# Introduction To Continuity

We start with a very intuitive introduction to continuity. Consider the two graphs given in the figure below:

Our purpose is to analyse the behaviour of these functions around the region *x* = 1.

The obvious visual difference between the two graphs around *x* = 1 is that whereas the first graph passes uninterrupted (without a break) through *x* = 1, the second function suffers a break at *x* = 1 (there is a jump).

This visual difference, put into mathematical language, gives us the concept and definition of continuity. Mathematically, we say that the function \(f\left( x \right) = {\left( {x - 1} \right)^2}\) is continuous at *x* = 1 while \(f\left( x \right) = \left[ x \right]\) is discontinuous at *x* = 1

For \(f\left( x \right) = {\left( {x - 1} \right)^2},\)

\(LHL \left( {{\rm{at}}\,x = 1} \right) = \mathop {\lim }\limits_{x \to {1^ - }} {\left( {x - 1} \right)^2} = 0\)

and

\(RHL \left( {{\rm{at}}\,x = 1} \right) = \mathop {\lim }\limits_{x \to {1^ + }} {\left( {x - 1} \right)^2} = 0\)

and

\(f(1) = 0\)

\(\Rightarrow LHL = RHL = f(1)\)

For \(f\left( x \right) = \left[ x \right],\)

\({\rm{LHL }}\left( {{\rm{at\, }}x = 1} \right) = \mathop {\lim }\limits_{x \to {1^ - }} \left[ x \right] = 0\)

and

\({\rm{RHL }}\left( {{\rm{at\, }}x = 1} \right) = \mathop {\lim }\limits_{x \to {1^ + }} \left[ x \right] = 1\)

and

\(f(1) = 1\)

\(\Rightarrow \,\,\,\,\,{\rm{ }}\,{\rm{LHL}} \ne {\rm{RHL}}\,{\rm{ = }}\,\,f\left( 1 \right)\)

From the discussion above, try to see that for a function to be continuous at *x *= *a*, all the three quantities, namely, LHL, RHL and *f *(*a*) should be equal. In any other scenario, the function becomes discontinuous.

Discontinuities therefore arise in the following cases:

**(a) ** **One or more than one of the three quantities, LHL, RHL and f(a) is not defined** . Lets consider some examples:

** (i) ** \(\begin{align}f\left( x \right) = \frac{1}{x}\end{align}\) around *x* = 0.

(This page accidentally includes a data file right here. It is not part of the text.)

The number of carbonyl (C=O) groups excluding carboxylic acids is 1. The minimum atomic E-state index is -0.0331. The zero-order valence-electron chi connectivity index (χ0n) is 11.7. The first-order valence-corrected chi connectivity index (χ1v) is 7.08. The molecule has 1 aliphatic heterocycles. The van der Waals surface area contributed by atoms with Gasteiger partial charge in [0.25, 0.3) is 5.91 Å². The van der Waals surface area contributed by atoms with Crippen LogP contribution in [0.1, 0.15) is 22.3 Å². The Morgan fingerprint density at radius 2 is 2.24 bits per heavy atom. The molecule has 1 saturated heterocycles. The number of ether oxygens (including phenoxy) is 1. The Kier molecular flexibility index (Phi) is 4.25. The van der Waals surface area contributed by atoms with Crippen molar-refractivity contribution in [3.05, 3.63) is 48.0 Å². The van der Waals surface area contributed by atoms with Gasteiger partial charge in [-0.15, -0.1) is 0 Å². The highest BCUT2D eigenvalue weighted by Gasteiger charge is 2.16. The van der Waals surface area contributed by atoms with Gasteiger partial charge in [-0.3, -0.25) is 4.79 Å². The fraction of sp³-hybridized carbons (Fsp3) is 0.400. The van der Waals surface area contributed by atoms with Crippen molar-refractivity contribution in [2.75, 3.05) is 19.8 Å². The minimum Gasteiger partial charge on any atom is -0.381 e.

\({\rm{LHL}}\,{\rm{ = }}\, - \infty ,{\rm{ RHL}}\,{\rm{ = }}\, + \infty ,\,f\left( 0 \right)\) is not defined. Therefore, \(\begin{align}f\left( x \right) = \frac{1}{x}\end{align}\) is discontinuous at *x *= 0 which is obvious from the graph:

**(ii) ** \(\begin{align}f\left( x \right) = \left\{ {\frac{{{x^2} - 1}}{{x - 1}}{\rm{\,for\, }}x \ne 1} \right\}\end{align}\) around *x* = 1

\(LHL{\rm{ }} = {\rm{ }}RHL{\rm{ }} = {\rm{ }}2\) but *\(f(1)\)* is not defined. Therefore, this function’s graph has a hole at *x* = 1; it is discontinuous at *x* = 1:

**(b) ** **All the three quantities are defined, but any pair of them is unequal** (or all three are unequal). Lets go over some examples again:

**(i) ** * \(f(x){\rm{ }} = {\rm{ }}[x] \text{around any integer }I\)*

\(LHL{\rm{ }} = I-1,{\rm{ }}RHL{\rm{ }} = I,f\left( I \right){\rm{ \;}} = I\)

\(\Rightarrow {\rm{LHL}} \ne {\rm{RHL}}\,{\rm{ = }}\,f\left( I \right)\) so this function is discontinuous at all integers as

we already know.

**(ii) **\(f\left( x \right) = \left\{ x \right\}{\rm{ }}around{\rm{\; }}any{\rm{\; }}integer{\rm{\;}}I\)

\(LHL{\rm{ }} = 1,{\rm{ }}RHL{\rm{ }} = {\rm{ }}0{\rm{ }},f\left( I \right){\rm{ }} = {\rm{ }}0\)

\(\Rightarrow {\rm{LHL}} \ne {\rm{RHL}}\;{\rm{ = }}\;f\left( I \right)\) so this function is also discontinuous at all integers.

**(iii) ** \(f\left( x \right) = \left\{ \begin{gathered}1,\,\,\,x \notin \mathbb{Z} \hfill \\0,\,\,\,x \in \mathbb{Z} \hfill \\\end{gathered} \right\}\) around any integer *I*

From the figure, we notice that at any integer *\(I,{\rm{ }}LHL{\rm{ }} = {\rm{ }}1,{\rm{ }}RHL{\rm{ }} = 1,f\left( I \right){\rm{ }} = {\rm{ }}0\)*

\( \Rightarrow {\rm{LHL}}\;{\rm{ = }}\;{\rm{RHL}} \ne f\left( I \right)\) so that this function is again discontinuous.

**(iv) ** \(f\left( x \right) = \left\{ \begin{align}&\frac{{\left| x \right|}}{x},x \ne 0\\&0\,\,\,\,\,\,x = 0\end{align} \right\}{\rm{ around }}x = 0\)

At* x* = 0, we see that

\(LHL = -1,{\rm{ }}RHL{\rm{ }} = 1,f\left( 0 \right){\rm{ }} = {\rm{ }}0\)

\( \Rightarrow {\rm{LHL}} \ne {\rm{RHL}} \ne f\left( 0 \right)\) and this function is discontinuous.

To summarize, if we intend to evaluate the continuity of a function at *x* = *a*, which means that we want to determine whether *f *(*x*) will be continuous at *x* = *a* or not, we have to evaluate all the three quantities, LHL, RHL and *f *(*a*). If these three quantities are finite and equal, *f *(*x*) is continuous at *x* = *a*. In all other cases, it is discontinuous at *x* = *a*

\[\boxed{{\text{LHL}}\left( {{\text{at }}x = a} \right) = {\text{RHL}}\left( {{\text{at }}x = a} \right) = f\left( a \right):{\text{ for continuity at }}x = a}\]